What is a sapphire?
A: Sapphire is a precious gemstone, a variety of the mineral corundum, consisting of aluminum oxide (α-Al2O3) with trace amounts of elements such as iron, titanium, chromium, vanadium, or magnesium.
The name sapphire is derived from what?
A: The Latin "saphirus" and the Greek "sapheiros", both of which mean blue.
It is typically blue, but natural "fancy" sapphires
also occur in what other colors?
A: Yellow, purple, orange, and green colors; "parti sapphires" show two or more colors.
Red corundum stones also occur but are called what?
A: Rubies rather than sapphires.
Pink-colored corundum may be classified as what?
A: Either as ruby or sapphire depending on locale.
Commonly, natural sapphires are what?
A: Cut and polished into gemstones and worn in jewelry.
They also may be created synthetically in laboratories
A: Industrial or decorative purposes.
Because of the remarkable hardness of sapphires – 9 on
the Mohs scale (the third hardest mineral, after diamond at 10 and
moissanite at 9.5 – sapphires are also used in what?
A: Some non-ornamental applications, such as infrared optical components, high-durability windows, wristwatch crystals and movement bearings, and very thin electronic wafers.
They are also used as the insulating substrates of
special-purpose solid-state electronics such as what?
A: Integrated circuits and GaN-based blue LEDs.
Sapphire is the birthstone for what month?
It’s the gem of the 45th what?
A sapphire jubilee occurs after how many years?
Sapphire is one of the two gem-varieties of what?
A: Corundum, the other being ruby (defined as corundum in a shade of red).
Blue is the best-known sapphire color, but they occur
in other colors, including what?
A: Gray and black, and also they can be colorless.
Sapphire and rubies are often found in the same
geographical settings, but they generally have different what?
A: Geological formations.
For example, both ruby and sapphire are found in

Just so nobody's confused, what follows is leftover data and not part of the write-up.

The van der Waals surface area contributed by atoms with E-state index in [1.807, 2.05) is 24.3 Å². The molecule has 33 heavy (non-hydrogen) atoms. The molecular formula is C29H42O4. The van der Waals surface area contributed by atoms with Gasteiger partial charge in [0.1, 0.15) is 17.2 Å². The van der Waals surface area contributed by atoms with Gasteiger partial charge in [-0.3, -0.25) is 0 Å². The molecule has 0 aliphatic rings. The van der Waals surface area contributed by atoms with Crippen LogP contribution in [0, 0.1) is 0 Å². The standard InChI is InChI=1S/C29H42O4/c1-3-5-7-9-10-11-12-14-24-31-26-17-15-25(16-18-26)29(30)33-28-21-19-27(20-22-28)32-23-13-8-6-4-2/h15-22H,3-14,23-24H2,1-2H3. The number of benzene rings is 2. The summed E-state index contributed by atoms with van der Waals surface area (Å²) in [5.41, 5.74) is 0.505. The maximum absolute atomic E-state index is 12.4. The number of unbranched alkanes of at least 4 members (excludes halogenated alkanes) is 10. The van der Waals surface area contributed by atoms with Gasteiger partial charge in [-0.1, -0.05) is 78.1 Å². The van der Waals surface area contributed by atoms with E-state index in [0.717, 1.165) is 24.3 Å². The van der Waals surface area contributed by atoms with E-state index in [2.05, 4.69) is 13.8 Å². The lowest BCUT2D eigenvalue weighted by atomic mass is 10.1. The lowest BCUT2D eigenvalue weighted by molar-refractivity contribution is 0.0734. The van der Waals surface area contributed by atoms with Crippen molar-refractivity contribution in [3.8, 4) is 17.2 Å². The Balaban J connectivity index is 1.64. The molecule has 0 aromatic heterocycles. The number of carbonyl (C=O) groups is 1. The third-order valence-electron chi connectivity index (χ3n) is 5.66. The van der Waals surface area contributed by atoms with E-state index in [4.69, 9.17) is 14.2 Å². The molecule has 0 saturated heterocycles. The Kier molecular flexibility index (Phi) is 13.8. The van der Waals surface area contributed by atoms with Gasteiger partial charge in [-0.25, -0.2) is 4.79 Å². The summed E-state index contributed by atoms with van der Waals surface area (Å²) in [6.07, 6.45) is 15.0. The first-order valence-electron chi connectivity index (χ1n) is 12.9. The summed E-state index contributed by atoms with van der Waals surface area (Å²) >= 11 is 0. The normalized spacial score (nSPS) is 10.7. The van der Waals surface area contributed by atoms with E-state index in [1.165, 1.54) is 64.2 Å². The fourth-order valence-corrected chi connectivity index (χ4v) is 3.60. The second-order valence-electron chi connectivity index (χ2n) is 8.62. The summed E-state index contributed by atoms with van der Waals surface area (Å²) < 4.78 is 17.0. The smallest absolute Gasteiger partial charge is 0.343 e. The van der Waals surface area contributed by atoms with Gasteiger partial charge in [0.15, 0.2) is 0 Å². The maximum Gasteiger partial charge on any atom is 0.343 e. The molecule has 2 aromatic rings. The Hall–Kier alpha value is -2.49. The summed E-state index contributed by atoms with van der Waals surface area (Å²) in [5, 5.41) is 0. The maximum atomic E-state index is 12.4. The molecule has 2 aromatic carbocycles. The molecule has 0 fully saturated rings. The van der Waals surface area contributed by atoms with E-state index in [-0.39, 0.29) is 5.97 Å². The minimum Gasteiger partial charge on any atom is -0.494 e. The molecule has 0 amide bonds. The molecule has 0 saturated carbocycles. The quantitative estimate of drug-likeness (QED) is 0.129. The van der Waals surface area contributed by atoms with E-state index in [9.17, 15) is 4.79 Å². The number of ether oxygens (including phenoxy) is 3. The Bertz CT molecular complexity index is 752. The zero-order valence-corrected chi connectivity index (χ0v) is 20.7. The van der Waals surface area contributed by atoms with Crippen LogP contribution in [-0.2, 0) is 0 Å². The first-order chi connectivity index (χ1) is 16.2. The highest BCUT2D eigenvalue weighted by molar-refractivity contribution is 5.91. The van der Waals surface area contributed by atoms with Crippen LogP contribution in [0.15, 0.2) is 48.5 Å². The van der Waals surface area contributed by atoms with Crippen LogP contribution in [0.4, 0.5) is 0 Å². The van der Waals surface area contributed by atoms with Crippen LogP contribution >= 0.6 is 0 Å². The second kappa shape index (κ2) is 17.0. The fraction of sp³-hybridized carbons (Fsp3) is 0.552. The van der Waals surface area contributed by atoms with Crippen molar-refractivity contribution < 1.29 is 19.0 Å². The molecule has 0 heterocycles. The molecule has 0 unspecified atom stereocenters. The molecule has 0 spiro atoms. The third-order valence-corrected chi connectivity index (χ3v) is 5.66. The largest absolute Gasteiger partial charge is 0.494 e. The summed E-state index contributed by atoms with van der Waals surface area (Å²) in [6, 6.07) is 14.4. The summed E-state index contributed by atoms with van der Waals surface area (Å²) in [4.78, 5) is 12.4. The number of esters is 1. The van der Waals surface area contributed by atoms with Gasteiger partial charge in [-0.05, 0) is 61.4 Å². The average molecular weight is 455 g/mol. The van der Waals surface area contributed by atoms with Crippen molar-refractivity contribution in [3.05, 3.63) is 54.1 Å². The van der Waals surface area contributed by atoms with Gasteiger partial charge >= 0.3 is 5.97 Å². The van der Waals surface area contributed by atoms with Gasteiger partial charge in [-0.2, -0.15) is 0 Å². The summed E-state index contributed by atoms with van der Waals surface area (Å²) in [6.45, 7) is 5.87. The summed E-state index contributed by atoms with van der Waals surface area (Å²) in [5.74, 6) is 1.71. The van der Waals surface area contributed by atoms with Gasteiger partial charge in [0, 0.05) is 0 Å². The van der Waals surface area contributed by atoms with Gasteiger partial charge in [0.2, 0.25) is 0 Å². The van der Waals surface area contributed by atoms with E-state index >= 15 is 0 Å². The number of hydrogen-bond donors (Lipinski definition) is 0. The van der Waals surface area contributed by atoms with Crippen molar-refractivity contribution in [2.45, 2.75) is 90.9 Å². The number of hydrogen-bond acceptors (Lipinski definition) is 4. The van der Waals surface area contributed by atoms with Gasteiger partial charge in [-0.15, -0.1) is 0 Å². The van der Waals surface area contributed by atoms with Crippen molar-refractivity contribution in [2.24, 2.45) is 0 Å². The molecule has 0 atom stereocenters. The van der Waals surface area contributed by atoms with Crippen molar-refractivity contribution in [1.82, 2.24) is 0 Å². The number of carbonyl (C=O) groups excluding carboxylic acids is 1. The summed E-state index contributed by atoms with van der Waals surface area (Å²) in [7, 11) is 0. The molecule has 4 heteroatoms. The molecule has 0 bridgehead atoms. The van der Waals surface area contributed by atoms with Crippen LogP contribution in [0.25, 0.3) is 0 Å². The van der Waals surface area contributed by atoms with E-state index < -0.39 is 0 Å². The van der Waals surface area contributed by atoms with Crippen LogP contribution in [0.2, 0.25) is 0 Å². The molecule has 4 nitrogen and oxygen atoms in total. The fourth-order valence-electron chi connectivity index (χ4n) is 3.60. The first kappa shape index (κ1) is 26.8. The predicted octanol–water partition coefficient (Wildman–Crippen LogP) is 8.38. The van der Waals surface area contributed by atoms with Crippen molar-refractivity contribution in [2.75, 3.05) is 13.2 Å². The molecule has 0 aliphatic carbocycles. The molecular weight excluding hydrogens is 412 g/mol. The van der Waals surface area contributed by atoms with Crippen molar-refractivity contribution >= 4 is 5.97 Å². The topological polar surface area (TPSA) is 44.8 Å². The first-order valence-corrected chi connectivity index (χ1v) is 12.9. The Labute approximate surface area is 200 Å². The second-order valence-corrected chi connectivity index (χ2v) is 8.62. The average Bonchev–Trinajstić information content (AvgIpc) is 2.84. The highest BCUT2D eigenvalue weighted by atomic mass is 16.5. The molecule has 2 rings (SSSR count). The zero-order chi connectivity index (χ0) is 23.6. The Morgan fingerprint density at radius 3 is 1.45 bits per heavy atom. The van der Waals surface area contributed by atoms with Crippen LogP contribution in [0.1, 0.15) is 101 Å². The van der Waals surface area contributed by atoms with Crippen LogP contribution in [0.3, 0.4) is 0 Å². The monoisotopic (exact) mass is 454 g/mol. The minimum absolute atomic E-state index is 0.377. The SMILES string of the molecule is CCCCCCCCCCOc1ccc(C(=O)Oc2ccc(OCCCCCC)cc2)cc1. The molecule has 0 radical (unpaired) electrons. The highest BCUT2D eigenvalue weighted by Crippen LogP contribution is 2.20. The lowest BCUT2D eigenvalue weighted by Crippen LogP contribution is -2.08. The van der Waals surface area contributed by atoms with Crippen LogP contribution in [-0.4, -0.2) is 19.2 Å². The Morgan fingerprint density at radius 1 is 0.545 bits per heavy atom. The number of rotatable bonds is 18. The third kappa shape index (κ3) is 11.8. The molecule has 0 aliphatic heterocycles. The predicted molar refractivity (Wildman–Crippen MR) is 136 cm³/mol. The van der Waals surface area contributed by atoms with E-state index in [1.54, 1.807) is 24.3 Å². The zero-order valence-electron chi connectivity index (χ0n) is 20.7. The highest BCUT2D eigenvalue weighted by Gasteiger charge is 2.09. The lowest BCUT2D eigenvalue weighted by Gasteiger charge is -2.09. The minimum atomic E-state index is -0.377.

Myanmar's Mogok Stone Tract, but the rubies form in marble, while the
sapphire forms in what?
A: Granitic pegmatites or corundum syenites.
Every sapphire mine produces a wide range of what?
A: Quality, and origin is not a guarantee of quality.
For sapphire, who receives the highest premium?
A: Kashmir, although Burma, Sri Lanka, and Madagascar also produce large quantities of fine quality gems.
The cost of natural sapphires varies depending on what?
A: Their color, clarity, size, cut, and overall quality.
Geographical origin has a major impact on what?
For most gems of one carat or more, an independent
report from a respected laboratory such as GIA, Lotus Gemology, or SSEF, is
often required by whom?
A: Buyers before they will make a purchase.
Sapphires in colors other than blue are called what?
A: "Fancy" or "parti-colored" sapphires.
Fancy sapphires are often found in what colors?
A: Yellow, orange, green, brown, purple and violet hues.
Gemstone color can be described in terms of what?
A: Hue, saturation, and tone.
Hue is commonly understood as what?
A: The "color" of the gemstone.
Saturation refers to the vividness or brightness of
A: The hue.
Tone is the lightness to darkness of what?
A: The hue.
Particolored sapphires (or bi-color sapphires) are
those stones that exhibit what?
A: Two or more colors within a single stone.
The desirability of particolored or bi-color sapphires
is usually judged based on what?
A: The zoning or location of their colors, the colors’ saturation, and the contrast of their colors.
Colorless sapphires have historically been used as
A: Diamond substitutes in jewelry.
A star sapphire is a type of sapphire that exhibits
A: A star-like phenomenon known as asterism; red stones are known as "star rubies".